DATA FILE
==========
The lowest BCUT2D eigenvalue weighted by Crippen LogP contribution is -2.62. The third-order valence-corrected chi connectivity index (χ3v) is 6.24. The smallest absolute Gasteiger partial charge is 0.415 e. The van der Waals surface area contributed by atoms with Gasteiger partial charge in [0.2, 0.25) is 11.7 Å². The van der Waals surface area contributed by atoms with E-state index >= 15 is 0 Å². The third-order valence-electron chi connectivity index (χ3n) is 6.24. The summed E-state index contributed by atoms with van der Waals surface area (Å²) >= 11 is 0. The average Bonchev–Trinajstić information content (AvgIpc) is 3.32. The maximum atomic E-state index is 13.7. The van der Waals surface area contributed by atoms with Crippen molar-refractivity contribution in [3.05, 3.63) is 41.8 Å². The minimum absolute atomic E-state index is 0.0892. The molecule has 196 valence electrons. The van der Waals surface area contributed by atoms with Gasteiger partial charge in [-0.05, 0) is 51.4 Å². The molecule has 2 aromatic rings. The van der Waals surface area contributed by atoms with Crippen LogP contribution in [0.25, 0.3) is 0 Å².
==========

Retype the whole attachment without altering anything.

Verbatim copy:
The lowest BCUT2D eigenvalue weighted by Crippen LogP contribution is -2.62. The third-order valence-corrected chi connectivity index (χ3v) is 6.24. The smallest absolute Gasteiger partial charge is 0.415 e. The van der Waals surface area contributed by atoms with Gasteiger partial charge in [0.2, 0.25) is 11.7 Å². The van der Waals surface area contributed by atoms with E-state index >= 15 is 0 Å². The third-order valence-electron chi connectivity index (χ3n) is 6.24. The summed E-state index contributed by atoms with van der Waals surface area (Å²) >= 11 is 0. The average Bonchev–Trinajstić information content (AvgIpc) is 3.32. The maximum atomic E-state index is 13.7. The van der Waals surface area contributed by atoms with Crippen molar-refractivity contribution in [3.05, 3.63) is 41.8 Å². The minimum absolute atomic E-state index is 0.0892. The molecule has 196 valence electrons. The van der Waals surface area contributed by atoms with Gasteiger partial charge in [-0.05, 0) is 51.4 Å². The molecule has 2 aromatic rings. The van der Waals surface area contributed by atoms with Crippen LogP contribution in [0.25, 0.3) is 0 Å².